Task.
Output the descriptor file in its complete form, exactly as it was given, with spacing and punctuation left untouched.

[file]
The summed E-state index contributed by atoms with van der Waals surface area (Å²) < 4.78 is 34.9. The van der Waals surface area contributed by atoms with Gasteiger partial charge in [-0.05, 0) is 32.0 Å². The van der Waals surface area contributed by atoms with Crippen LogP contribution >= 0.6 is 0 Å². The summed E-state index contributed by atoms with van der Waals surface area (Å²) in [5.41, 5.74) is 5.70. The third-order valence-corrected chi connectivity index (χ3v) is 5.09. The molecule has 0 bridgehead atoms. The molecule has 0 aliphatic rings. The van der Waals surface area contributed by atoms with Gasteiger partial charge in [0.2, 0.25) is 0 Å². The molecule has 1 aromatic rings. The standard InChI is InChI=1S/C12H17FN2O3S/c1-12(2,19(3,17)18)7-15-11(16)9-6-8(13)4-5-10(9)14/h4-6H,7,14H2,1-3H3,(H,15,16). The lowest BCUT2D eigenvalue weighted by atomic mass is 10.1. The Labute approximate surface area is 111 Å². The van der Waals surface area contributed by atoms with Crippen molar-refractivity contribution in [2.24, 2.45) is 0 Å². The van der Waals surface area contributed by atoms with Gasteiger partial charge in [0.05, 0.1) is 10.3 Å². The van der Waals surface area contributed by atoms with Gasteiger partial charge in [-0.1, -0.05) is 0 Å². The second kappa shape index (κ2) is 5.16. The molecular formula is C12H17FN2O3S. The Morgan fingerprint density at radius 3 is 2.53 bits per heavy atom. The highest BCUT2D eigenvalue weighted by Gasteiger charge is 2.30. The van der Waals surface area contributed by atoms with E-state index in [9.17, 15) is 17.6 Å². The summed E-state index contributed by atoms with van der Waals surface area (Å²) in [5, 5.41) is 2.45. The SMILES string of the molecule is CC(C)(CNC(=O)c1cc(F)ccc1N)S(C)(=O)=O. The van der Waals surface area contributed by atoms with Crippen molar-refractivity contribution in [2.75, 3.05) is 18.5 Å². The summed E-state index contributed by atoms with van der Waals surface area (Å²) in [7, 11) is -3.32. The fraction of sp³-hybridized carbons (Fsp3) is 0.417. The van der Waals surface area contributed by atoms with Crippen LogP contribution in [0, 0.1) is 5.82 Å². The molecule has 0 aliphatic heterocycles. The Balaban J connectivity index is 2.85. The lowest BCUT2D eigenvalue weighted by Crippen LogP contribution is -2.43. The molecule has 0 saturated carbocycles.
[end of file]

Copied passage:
The summed E-state index contributed by atoms with van der Waals surface area (Å²) < 4.78 is 34.9. The van der Waals surface area contributed by atoms with Gasteiger partial charge in [-0.05, 0) is 32.0 Å². The van der Waals surface area contributed by atoms with Crippen LogP contribution >= 0.6 is 0 Å². The summed E-state index contributed by atoms with van der Waals surface area (Å²) in [5.41, 5.74) is 5.70. The third-order valence-corrected chi connectivity index (χ3v) is 5.09. The molecule has 0 bridgehead atoms. The molecule has 0 aliphatic rings. The van der Waals surface area contributed by atoms with Gasteiger partial charge in [0.2, 0.25) is 0 Å². The molecule has 1 aromatic rings. The standard InChI is InChI=1S/C12H17FN2O3S/c1-12(2,19(3,17)18)7-15-11(16)9-6-8(13)4-5-10(9)14/h4-6H,7,14H2,1-3H3,(H,15,16). The lowest BCUT2D eigenvalue weighted by atomic mass is 10.1. The Labute approximate surface area is 111 Å². The van der Waals surface area contributed by atoms with Crippen molar-refractivity contribution in [2.24, 2.45) is 0 Å². The van der Waals surface area contributed by atoms with Gasteiger partial charge in [0.05, 0.1) is 10.3 Å². The van der Waals surface area contributed by atoms with Gasteiger partial charge in [-0.1, -0.05) is 0 Å². The second kappa shape index (κ2) is 5.16. The molecular formula is C12H17FN2O3S. The Morgan fingerprint density at radius 3 is 2.53 bits per heavy atom. The highest BCUT2D eigenvalue weighted by Gasteiger charge is 2.30. The van der Waals surface area contributed by atoms with E-state index in [9.17, 15) is 17.6 Å². The summed E-state index contributed by atoms with van der Waals surface area (Å²) in [5, 5.41) is 2.45. The SMILES string of the molecule is CC(C)(CNC(=O)c1cc(F)ccc1N)S(C)(=O)=O. The van der Waals surface area contributed by atoms with Crippen molar-refractivity contribution in [2.75, 3.05) is 18.5 Å². The summed E-state index contributed by atoms with van der Waals surface area (Å²) in [7, 11) is -3.32. The fraction of sp³-hybridized carbons (Fsp3) is 0.417. The van der Waals surface area contributed by atoms with Crippen LogP contribution in [0, 0.1) is 5.82 Å². The molecule has 0 aliphatic heterocycles. The Balaban J connectivity index is 2.85. The lowest BCUT2D eigenvalue weighted by Crippen LogP contribution is -2.43. The molecule has 0 saturated carbocycles.